Editor’s Note: Mirza Dinnayi is founder of Air Bridge Iraq (Luftbrücke Irak) and the 2019 recipient of the Aurora Prize for Awakening Humanity. The views expressed in this commentary are his own. View more opinion on CNN.
In 2014, Lamya Haji Bashar was a 15-year-old woman in Kocho, a sleepy Yazidi farming village in northern Iraq. On Sunday, August 3, 2014, her life changed forever when ISIS swept through the region.
ISIS fighters killed her neighbors and friends, entire families, women and children. Thousands of Yazidis fell victim to mass executions and disappeared into mass graves. And thousands of Yazidi women and girls were sold into slavery. The UN would later recognize ISIS as the perpetrator of a genocide against the Yazidi community.
Bashar herself was sold as a modern-day slave to ISIS. She escaped and is now sharing the brutal truth of violence against women.
And on Monday’s International Day for the Elimination of Violence Against Women, we are reminded of the millions of girls and women like Bashar who have not escaped and continue to suffer at the hands of their abusers across the world.
But it is not enough to commemorate them. Concerned citizens across the world must continue to pressure international organizations and national governments to hold ISIS accountable, while providing aid to the women and girls who are victims of sexual abuse in conflict zones. We must be advocates and supporters of women like Bashar who are willing to share their stories, so that their voice continues to be heard and their stories never forgotten.
So, what is Bashar’s full story?
After her father and brothers were murdered, and she was sold into captivity with her sister, she experienced horrible abuse at the hands of several ISIS fighters. Bashar attempted to escape bondage four times, and she was found and beaten every time.
But this did not break her. After 18 months of captivity, on her fifth attempt, she escaped with two other young girls. One stepped on a landmine. Bashar was the sole survivor, but she was badly injured, and the explosion damaged her eyes.
At the time, my organization, Air Bridge Iraq (Luftbrücke Irak), was bringing Yazidis from remote areas in Iraq that needed urgent medical attention to Germany for treatment. We heard about Bashar through one of her family members and knew we needed to help. We asked the German consulate to issue her a visa, so that she could enter the country and receive treatment. Doctors were able to save one of her eyes after a long procedure, but we knew her rehabilitation would mean more than surgery.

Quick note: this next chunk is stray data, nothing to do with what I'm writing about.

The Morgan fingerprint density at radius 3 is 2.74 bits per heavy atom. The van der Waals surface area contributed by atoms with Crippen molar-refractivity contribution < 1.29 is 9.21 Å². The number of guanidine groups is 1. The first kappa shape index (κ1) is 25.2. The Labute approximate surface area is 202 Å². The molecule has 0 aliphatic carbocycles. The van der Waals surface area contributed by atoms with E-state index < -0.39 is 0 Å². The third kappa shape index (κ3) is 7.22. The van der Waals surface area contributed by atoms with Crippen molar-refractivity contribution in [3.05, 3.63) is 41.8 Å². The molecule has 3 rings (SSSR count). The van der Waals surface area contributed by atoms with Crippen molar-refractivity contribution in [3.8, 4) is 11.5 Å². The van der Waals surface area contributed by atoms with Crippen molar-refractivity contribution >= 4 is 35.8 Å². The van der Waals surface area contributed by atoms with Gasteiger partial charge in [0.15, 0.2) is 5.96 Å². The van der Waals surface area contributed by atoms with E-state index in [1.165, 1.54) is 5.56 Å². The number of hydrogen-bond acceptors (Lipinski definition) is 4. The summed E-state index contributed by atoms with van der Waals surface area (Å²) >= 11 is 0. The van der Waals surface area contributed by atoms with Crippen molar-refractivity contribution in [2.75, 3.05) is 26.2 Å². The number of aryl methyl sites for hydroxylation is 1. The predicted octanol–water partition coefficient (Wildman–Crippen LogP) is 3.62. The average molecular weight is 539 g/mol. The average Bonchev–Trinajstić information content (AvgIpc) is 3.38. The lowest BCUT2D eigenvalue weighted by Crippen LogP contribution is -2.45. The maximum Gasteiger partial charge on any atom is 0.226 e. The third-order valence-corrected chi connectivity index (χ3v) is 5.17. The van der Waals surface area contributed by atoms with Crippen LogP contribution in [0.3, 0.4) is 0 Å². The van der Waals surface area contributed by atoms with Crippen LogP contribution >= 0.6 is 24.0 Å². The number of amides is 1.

Bashar began to ask about my work as an advocate for the Yazidi community, and she asked if she, too, could speak on behalf of our torn Yazidi community. Only one month after her operation, Bashar courageously stood before the European Parliament in Brussels and gave her testimony as a survivor of relentless sexual violence under ISIS captivity. She and fellow Yazidi survivor and advocate Nadia Murad were awarded the 2016 European Parliament Sakharov Prize for Freedom.
“The Yazidis have been victims of extremism, of violence and terrorism, they have lost their lives, but I very much ask you and urge you to promise me, to promise us, that never again, never again will you allow these kinds of things to happen,” Bashar said in an emotional acceptance speech. “That you will listen to us and see that justice will be done so that the criminals can be brought to justice and held accountable.”
I remember that day, and I remember a room filled with tears.
Over the past three years, Bashar and I have traveled across the world telling her story to communities that need to hear the plight of women experiencing this unspeakable violence. From Venice, Italy, to Tel Aviv, Israel, we have educated other women along the way on trauma therapy and how best to aid victims of sexual violence.
We ask you to listen to Bashar’s story. Seek out the voices of those who cannot be heard and amplify their message to your communities. We will not rest until every woman and girl is freed from the bonds of violence.
Correction: This piece misidentified the age of Lamya Haji Bashar and has been updated to reflect the correct age.